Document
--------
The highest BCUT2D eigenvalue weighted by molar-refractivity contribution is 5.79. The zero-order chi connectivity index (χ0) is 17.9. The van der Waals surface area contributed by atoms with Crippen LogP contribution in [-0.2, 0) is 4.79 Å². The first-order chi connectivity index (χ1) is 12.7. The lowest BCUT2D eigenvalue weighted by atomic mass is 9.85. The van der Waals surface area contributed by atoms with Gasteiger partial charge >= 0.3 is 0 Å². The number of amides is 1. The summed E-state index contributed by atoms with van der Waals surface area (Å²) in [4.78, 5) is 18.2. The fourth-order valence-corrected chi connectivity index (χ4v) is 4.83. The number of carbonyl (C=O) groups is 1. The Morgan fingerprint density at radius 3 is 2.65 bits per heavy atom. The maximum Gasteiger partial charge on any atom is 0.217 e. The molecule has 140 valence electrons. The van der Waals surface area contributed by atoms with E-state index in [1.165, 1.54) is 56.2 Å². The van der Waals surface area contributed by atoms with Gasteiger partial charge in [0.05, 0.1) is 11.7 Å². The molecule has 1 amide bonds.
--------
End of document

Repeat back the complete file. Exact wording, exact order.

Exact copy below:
The highest BCUT2D eigenvalue weighted by molar-refractivity contribution is 5.79. The zero-order chi connectivity index (χ0) is 17.9. The van der Waals surface area contributed by atoms with Crippen LogP contribution in [-0.2, 0) is 4.79 Å². The first-order chi connectivity index (χ1) is 12.7. The lowest BCUT2D eigenvalue weighted by atomic mass is 9.85. The van der Waals surface area contributed by atoms with Gasteiger partial charge >= 0.3 is 0 Å². The number of amides is 1. The summed E-state index contributed by atoms with van der Waals surface area (Å²) in [4.78, 5) is 18.2. The fourth-order valence-corrected chi connectivity index (χ4v) is 4.83. The number of carbonyl (C=O) groups is 1. The Morgan fingerprint density at radius 3 is 2.65 bits per heavy atom. The maximum Gasteiger partial charge on any atom is 0.217 e. The molecule has 140 valence electrons. The van der Waals surface area contributed by atoms with E-state index in [1.165, 1.54) is 56.2 Å². The van der Waals surface area contributed by atoms with Gasteiger partial charge in [0.05, 0.1) is 11.7 Å². The molecule has 1 amide bonds.